refugees

What is the world for Hannah Arendt?

Hannah Arendt once wrote that to grasp Heidegger’s philosophy one needed to properly explicate the place of the world in his writings. One could say much the same about Arendt. Arendt draws on Heidegger’s understanding of the world as developed in Being and Time. For Heidegger, “the world” at first means quite simply the environment, that is what is around us. He writes that:

The answer to the question of the “who” of everyday Dasein is to be obtained by analysing that kind of Being in which Dasein maintains itself proximally and for the most part. Our investigation takes its orientation from Being-in-the-world — that basic state of Dasein by which every mode of its Being gets co-determined. … In our ‘description’ of that environment which is closest to us — the work-world of the craftsman, for example, — the outcome was that along with the equipment to be found when one is at work [in Arbeit], those Others for whom the ‘work’ [“Werk”] is destined are ‘encountered too.’ (153)

This is quite intuitive to grasp, really — our world consists of not just other objects but other subjects, too. Our mode of being with these other subjects is very important for Heidegger’s own project, which is to answer the question of Being (the Seinsfrage). Our mode of encountering Others is different than how we encounter Things:

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Review: Topographies of Memories by Anita Bakshi

Source.

Topographies of Memories: A New Poetics of Commemoration. By Anita Bakshi. London: Palgrave Macmillan, 2017. Pp. xvii + 340. ISBN 9783319634616.

Anita Bakshi’s first book is compelling reading that makes important interventions in several areas. Drawing on memory studies and her training as an architect, Bakshi adopts insightful methodological approaches including collaborative mapmaking, ethnography, and archival research to explore issues around the Buffer Zone separating Greek and Turkish communities in Nicosia, Cyprus. Topographies of Memories is important not only because it provides fresh, thoughtful analysis of intercommunal conflict in Cyprus and beyond, but also because its insights undergird intriguing contributions to the study of heritage and the practice of commemoration. Rather than presenting another narrative of Cypriot history, Bakshi suggests strategies for architects and designers to approach memory through embodied, emotional, and multivalent experience. Throughout her work, Bakshi’s perspective is stimulating and her presentation articulate. Topographies of Memories is relevant to anyone interested in heritage, conflict, materiality, and commemoration. Continue reading

Working with Women’s Refugee Care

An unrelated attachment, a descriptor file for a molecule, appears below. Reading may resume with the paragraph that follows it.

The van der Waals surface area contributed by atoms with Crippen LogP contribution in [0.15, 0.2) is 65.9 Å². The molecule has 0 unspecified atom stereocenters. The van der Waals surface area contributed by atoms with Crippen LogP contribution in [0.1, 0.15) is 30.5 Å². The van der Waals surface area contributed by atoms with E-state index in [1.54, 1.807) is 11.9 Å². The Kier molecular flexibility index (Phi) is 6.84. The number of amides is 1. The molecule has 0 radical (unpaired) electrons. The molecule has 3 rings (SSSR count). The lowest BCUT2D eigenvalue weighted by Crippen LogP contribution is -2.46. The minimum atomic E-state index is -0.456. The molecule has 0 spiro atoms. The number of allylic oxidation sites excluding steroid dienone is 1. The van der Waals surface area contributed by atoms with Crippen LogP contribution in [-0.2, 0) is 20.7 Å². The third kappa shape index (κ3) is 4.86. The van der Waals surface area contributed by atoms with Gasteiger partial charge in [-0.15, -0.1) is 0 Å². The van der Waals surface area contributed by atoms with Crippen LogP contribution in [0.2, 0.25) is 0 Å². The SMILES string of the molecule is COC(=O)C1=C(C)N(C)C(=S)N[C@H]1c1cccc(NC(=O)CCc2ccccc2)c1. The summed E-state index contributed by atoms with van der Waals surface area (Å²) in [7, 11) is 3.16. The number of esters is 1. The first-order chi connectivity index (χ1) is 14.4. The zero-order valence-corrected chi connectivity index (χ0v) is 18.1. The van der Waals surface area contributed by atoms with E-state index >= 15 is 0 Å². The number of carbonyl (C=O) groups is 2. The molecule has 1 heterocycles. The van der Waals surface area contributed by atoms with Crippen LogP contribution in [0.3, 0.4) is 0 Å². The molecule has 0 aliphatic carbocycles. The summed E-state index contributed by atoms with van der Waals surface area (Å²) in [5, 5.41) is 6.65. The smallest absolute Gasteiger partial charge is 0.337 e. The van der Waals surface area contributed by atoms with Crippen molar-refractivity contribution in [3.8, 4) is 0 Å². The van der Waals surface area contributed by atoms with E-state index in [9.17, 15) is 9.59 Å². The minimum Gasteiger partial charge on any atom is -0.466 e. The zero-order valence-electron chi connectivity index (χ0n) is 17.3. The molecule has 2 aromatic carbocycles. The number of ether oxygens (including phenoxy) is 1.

In Fall 2017, I was fortunate enough to take an engaged course in the French department called L’expérience des réfugiés et immigrés (The Experience of Refugees and Immigrants). This course was developed last summer and offered for the first time this year (see article for more). It combined a survey of Francophone texts by and about migration with an engaged component: working with Women’s Refugee Care (WRC). My French improved because I got the chance to use it in a setting with no safety net: in the community engagement portion of the course, French really was the best means of communication. More importantly, this course was a great opportunity to get involved with a local nonprofit and explore the idea of engaged scholarship (which I’m continuing to do through the Engaged Scholars Program in Archaeology).

My work with Women’s Refugee Care centered on three interviews I did with members of the Congolese refugee community here in Providence. Along with Jeanelle Wheeler, my wonderful colleague, we got to know the community, attending a few gatherings and meeting lots of interesting people. We then arranged interviews with a few of those we met at their homes. After recording the interviews, we translated them into English and then posted them on the WRC blog.

I’m particularly happy with the final result: interviews with Katerina, Aline, and Sylvie. I encourage you to read what they have to say — not just to admire their successes and appreciate the challenges they faced, but to acknowledge them as multifaceted human beings. I also wrote an introduction to the interviews (in French), where I reflect on the entire experience, including obstacles, challenges, and the path we took in presenting them as we did. If you find this interesting or stimulating, I would love to know — just add a comment here or send me an email.1